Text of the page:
12. The system of claim 9, wherein the physiological monitor is further configured to determine whether the difference between the maximum and minimum of the derived oxygen saturation values is above a threshold value.
13. The system of claim 12, wherein the physiological monitor is further configured to output the indication of the difference by at least generating an alarm in response to the difference being above the threshold value.
14. The system of claim 9, wherein the physiological monitor is further configured to provide a control signal to a ventilator responsive to the difference between the maximum and minimum of the derived oxygen saturation values.
15. The system of claim 14, wherein the control signal to a ventilator increases or decreases an FiO2 amount delivered to the patient.
16. The system of claim 15, wherein the FiO2 amount is increased or decreased to keep the patient's oxygen saturation values on a steep part of a SpO2 versus FiO2 curve of the patient.
17. The system of claim 9, wherein the physiological monitor is further configured to derive the oxygen saturation values from a physiological signal obtained by a noninvasive optical sensor.
Descripción
REFERENCE TO RELATED APPLICATIONS

This application claims priority benefit under 35 U.S.C. §119(e) of U.S. Provisional Application No. 61/222,087 filed Jun. 30, 2009, entitled “Pulse Oximetry System for Adjusting Medical Ventilation.” The present application incorporates the disclosure of the foregoing application herein by reference in its entirety.

FIELD OF INVENTION

The present disclosure relates to patient monitors and medical ventilation.

BACKGROUND

Hospitals, nursing homes, and other patient care facilities typically include patient monitoring devices at one or more bedsides in the facility. Patient monitoring devices generally include sensors, processing equipment, and displays for obtaining and analyzing a patient's physiological parameters. Physiological parameters include, for example, blood pressure, respiratory rate, oxygen saturation (SpO2) level, other blood constitutions and combinations of constitutions, and pulse, among others. Clinicians, including doctors, nurses, and certain other caregiver personnel use the physiological parameters obtained from the patient to diagnose illnesses and to prescribe treatments. Clinicians can also use the physiological parameters to monitor a patient during various clinical situations to determine whether to increase the level of care given to the patient. Various patient monitoring devices are commercially available from Masimo Corporation (“Masimo”) of Irvine, Calif.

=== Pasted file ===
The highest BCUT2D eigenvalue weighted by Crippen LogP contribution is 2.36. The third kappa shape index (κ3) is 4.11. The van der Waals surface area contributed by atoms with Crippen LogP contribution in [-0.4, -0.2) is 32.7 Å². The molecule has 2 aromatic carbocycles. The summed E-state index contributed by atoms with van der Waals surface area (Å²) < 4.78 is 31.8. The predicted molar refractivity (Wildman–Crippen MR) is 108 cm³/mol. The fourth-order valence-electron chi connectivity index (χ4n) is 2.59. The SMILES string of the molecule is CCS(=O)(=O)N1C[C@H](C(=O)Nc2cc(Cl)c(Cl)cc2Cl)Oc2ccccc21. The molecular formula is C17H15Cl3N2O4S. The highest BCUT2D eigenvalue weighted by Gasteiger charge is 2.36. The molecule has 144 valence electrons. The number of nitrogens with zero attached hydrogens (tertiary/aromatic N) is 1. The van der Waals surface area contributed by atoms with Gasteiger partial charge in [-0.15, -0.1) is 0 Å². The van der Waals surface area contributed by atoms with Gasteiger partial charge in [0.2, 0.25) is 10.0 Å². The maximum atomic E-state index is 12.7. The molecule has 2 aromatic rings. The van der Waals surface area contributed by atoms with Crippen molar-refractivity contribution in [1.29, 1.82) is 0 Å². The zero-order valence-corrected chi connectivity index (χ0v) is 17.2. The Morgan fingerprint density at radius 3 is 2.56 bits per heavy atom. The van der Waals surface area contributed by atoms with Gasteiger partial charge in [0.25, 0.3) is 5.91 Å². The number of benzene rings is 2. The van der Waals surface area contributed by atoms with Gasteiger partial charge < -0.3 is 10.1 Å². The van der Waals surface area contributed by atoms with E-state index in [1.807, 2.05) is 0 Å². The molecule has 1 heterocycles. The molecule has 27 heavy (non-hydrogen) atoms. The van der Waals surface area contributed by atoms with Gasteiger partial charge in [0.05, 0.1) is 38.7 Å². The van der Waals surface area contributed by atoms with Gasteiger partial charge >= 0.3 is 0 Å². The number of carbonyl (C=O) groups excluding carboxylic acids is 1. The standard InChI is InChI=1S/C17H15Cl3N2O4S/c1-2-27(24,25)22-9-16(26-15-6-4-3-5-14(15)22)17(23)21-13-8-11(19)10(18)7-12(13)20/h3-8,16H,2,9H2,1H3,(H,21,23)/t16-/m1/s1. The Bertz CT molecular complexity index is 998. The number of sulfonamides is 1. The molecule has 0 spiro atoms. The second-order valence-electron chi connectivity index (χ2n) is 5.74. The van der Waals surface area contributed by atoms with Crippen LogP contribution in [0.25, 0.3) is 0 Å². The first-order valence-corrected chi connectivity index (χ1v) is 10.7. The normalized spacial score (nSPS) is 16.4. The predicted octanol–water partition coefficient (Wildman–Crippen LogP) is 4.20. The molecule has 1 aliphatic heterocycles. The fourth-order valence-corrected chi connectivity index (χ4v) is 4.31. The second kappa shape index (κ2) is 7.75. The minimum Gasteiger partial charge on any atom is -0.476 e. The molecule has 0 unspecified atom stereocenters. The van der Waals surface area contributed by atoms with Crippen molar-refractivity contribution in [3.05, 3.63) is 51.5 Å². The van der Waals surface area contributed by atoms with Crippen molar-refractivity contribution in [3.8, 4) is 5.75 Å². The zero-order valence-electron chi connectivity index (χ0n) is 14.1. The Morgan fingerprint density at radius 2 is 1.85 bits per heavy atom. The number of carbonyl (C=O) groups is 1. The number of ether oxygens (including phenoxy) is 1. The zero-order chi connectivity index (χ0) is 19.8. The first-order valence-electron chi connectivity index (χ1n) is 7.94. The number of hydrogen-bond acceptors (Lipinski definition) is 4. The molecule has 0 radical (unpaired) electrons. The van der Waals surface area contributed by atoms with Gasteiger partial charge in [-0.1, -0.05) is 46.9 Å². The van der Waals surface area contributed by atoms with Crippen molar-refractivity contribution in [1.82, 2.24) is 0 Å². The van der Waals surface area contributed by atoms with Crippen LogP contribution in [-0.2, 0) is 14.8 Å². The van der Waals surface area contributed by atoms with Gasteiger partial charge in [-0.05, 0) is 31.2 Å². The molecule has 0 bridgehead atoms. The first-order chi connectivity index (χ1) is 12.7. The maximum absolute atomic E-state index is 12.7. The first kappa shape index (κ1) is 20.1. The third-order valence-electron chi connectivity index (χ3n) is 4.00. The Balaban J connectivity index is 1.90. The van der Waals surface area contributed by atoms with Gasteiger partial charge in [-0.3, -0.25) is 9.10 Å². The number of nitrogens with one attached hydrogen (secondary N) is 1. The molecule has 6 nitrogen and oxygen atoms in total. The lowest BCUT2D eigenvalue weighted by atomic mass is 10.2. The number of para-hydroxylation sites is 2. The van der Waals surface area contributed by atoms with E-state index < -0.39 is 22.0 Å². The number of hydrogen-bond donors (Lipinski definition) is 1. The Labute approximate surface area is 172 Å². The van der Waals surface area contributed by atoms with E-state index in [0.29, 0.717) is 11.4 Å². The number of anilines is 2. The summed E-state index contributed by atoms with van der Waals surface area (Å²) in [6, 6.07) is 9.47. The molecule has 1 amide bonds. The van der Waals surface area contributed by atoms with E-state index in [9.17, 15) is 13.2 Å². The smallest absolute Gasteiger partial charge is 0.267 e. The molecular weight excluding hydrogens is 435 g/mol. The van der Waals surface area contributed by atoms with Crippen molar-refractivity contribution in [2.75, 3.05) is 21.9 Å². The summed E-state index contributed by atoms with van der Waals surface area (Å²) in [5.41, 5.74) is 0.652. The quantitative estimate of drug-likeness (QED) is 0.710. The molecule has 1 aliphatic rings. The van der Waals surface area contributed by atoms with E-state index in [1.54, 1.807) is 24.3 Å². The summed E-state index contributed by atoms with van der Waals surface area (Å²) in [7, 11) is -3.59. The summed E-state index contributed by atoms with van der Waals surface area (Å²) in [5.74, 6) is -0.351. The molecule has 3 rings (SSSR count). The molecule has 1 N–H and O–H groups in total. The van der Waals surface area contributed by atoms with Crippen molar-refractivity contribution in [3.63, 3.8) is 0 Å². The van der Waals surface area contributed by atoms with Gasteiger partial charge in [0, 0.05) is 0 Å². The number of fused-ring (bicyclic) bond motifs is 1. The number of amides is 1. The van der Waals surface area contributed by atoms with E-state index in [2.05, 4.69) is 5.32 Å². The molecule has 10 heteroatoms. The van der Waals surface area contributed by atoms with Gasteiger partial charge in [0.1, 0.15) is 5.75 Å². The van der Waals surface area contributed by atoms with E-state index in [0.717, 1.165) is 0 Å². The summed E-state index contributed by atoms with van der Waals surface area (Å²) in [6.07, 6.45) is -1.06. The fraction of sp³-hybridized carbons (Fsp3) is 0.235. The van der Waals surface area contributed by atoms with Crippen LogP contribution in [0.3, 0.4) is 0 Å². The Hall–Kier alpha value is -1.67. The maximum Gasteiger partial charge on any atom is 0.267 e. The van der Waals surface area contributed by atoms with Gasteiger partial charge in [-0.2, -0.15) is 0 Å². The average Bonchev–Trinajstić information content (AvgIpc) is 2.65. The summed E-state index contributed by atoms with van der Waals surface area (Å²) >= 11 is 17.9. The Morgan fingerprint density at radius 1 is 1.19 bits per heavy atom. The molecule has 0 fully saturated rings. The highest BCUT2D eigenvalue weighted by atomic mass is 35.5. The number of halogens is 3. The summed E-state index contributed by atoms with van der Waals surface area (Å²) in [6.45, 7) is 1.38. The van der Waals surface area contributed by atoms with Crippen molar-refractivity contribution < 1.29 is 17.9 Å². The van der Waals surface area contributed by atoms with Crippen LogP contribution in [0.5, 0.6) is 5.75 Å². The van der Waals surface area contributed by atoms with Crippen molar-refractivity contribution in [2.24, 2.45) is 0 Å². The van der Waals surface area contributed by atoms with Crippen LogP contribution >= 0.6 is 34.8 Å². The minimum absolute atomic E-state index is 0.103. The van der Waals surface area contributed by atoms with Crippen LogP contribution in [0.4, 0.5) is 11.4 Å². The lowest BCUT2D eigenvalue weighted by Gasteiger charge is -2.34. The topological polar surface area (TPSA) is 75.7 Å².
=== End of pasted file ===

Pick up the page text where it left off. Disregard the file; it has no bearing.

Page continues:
SUMMARY

The present disclosure provides for the measurement, display and analysis of oxygenation saturation during the respiratory cycle. This advantageously allows a physician to monitor the amplitude of the difference between a low and high value in the patient's blood oxygen saturation over a respiration cycle. This advantageously allows a physician to determine whether adjustment of the ventilation parameters is desired.

In one embodiment, disclosed is a noninvasive method of analyzing the amplitude of the differences in oxygen saturation of a patient, the method comprising deriving oxygen saturation values from a patient the oxygen saturation values reflecting oxygenation saturation of the a tissue site and outputting an indication of the amplitude of the differences in the oxygen saturation values per respiratory cycle. The amplitude of the difference in the oxygen saturation may reflect a health status of the lungs of the patient. In an embodiment, the amplitude of the differences tracks the respiratory cycle.

The outputting of the indication of the amplitude of the amplitude of the differences may comprise outputting a graph of oxygen saturation values, or outputting a percentage value of variability. In one embodiment, a method is disclosed that determines whether the amplitude of the differences in oxygen saturation values is above a threshold value. In some embodiments, an alarm is generated in response to the variability being above the threshold value.